Trump’s “Old” Home to be Demolished


Known as Maison de l’Amitié, or House of Friendship, the 61,744-square-foot home was purchased by Donald Trump in 2004 for $41 million. Replete with a tennis house, pool house, and carriage house, the home sat empty for years.

After vowing to turn it into the “second-greatest house in America” – the greatest one, of course, being his own home, also in Palm Beach – Trump performed a series of interior renovations, hoping to one day sell it for “terrific value.” Sure enough, Trump would go on to sell the house for a whopping $95 million in 2008, narrowly avoiding the real estate market crash that would occur later that same year.

Under the ownership of Russian billionaire Dmitry Rybolovlev, who acquired the property strictly for investment purposes, the home would continue to sit empty for the eight years that followed. Unable to fetch his asking price of $125 million, Rybolovlev applied to the Palm Beach Architectural Commission earlier this year to have the estate demolished.

Pending approval by the town of Palm Beach, the property will be subdivided into three different parcels. This would split the land into one 51,000-square-foot parcel bordering 173 feet of coast, and two 42,000-square-foot parcels, each with their own 150-foot stretches of coast.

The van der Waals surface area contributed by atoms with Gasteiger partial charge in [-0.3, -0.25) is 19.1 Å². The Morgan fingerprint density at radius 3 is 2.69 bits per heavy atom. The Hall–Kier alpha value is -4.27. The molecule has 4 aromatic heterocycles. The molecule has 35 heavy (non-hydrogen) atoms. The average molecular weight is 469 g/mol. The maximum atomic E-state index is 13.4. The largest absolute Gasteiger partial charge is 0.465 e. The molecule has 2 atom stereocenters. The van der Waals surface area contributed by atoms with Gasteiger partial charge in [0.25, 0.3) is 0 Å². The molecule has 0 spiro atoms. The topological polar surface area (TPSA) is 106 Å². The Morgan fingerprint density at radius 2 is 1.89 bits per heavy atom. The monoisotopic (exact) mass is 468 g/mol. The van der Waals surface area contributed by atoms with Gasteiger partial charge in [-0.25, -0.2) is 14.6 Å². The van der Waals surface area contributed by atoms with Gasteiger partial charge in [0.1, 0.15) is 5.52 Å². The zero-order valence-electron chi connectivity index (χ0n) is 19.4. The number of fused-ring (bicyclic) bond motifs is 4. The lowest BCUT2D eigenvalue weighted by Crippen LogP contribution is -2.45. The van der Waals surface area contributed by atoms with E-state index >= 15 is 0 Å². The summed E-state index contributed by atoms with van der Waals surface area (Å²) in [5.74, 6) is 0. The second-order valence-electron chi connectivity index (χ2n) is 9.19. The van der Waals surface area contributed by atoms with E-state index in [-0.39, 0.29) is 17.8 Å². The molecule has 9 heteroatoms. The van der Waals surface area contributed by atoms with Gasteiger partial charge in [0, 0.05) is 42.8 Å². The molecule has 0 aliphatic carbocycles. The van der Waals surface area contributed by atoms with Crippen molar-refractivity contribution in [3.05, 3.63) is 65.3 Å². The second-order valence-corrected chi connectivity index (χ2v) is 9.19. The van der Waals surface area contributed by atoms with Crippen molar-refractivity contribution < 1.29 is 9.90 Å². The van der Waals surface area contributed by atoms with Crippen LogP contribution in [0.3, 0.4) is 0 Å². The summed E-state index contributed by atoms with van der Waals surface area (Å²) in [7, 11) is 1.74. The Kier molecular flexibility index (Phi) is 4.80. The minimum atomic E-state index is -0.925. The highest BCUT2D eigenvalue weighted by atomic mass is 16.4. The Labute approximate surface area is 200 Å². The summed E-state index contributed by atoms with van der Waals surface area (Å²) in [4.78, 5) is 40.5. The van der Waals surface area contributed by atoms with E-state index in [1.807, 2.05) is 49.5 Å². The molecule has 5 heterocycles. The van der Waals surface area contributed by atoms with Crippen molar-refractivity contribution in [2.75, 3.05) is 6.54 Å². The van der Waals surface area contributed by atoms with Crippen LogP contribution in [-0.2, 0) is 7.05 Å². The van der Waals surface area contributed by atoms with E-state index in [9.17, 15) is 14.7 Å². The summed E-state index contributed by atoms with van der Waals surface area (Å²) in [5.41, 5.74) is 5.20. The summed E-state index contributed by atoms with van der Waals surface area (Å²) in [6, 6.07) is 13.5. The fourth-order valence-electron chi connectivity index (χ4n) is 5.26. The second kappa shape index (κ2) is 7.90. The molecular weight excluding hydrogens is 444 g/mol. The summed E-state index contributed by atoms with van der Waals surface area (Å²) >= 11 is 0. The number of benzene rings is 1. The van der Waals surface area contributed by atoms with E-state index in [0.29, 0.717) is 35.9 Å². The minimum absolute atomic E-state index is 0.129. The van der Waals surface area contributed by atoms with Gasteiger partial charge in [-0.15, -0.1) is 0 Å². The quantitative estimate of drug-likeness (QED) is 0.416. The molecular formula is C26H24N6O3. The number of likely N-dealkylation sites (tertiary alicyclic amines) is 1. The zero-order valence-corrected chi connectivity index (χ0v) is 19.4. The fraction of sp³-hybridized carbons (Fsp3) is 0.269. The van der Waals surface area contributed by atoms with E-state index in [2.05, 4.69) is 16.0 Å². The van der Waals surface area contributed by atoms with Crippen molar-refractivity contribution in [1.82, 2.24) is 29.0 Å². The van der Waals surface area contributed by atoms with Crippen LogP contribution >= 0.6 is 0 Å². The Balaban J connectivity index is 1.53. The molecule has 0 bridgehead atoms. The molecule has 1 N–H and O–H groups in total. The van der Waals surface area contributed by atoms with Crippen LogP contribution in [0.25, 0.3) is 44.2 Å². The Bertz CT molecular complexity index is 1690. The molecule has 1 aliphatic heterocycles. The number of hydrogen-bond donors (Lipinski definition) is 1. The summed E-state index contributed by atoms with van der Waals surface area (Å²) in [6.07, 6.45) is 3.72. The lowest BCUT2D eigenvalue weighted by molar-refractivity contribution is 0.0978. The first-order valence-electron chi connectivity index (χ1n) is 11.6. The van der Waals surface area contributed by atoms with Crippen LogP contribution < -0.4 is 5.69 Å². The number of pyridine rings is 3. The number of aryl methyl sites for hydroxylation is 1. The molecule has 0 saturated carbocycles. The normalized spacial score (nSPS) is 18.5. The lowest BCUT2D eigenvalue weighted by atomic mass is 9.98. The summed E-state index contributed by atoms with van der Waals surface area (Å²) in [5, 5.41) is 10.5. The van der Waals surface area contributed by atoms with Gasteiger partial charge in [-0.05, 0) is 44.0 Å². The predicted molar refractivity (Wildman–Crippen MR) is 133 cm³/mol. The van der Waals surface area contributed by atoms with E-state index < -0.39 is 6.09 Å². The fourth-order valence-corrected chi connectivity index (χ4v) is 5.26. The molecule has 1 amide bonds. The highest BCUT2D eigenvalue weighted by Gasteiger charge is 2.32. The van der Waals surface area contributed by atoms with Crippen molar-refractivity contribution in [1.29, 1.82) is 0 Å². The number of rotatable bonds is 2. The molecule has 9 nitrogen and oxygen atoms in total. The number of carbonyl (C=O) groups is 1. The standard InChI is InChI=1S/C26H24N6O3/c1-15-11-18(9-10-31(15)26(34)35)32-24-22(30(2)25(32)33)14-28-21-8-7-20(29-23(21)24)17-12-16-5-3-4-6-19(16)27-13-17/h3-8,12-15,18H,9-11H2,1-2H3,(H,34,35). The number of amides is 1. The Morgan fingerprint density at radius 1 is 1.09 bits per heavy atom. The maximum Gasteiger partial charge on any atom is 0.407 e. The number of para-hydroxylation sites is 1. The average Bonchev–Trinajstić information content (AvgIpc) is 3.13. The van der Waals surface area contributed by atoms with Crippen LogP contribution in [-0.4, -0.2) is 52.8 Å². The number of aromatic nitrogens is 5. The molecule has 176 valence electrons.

Rybolovlev currently has no plans to build atop any of the three parcels, and plans to list each parcel for individual sale following the completion of the demolition and the approval – should the town of Palm Beach grant it – for the subdivision.

Oceanfront homes in Palm Beach have recently sold for an average rate of about $110,000 per linear foot. In order to receive his $125 million asking price, Rybolovlev will have to sell the three parcels for over $215,000 per linear foot of ocean frontage – in other words, for roughly twice the average amount of oceanfront properties in the area.

But given its direct access to such a vast expanse of beach, many brokers in the area fully expect Rybolovlev’s three parcels to fetch those kinds of prices. Some even expect all three to be bought by a single buyer, and kept as a single estate.

Should that happen, it would be an ironic twist of fate, given that Rybolovlev just tore down the existing single estate in the belief that three separate parcels would be a more appealing option for buyers!

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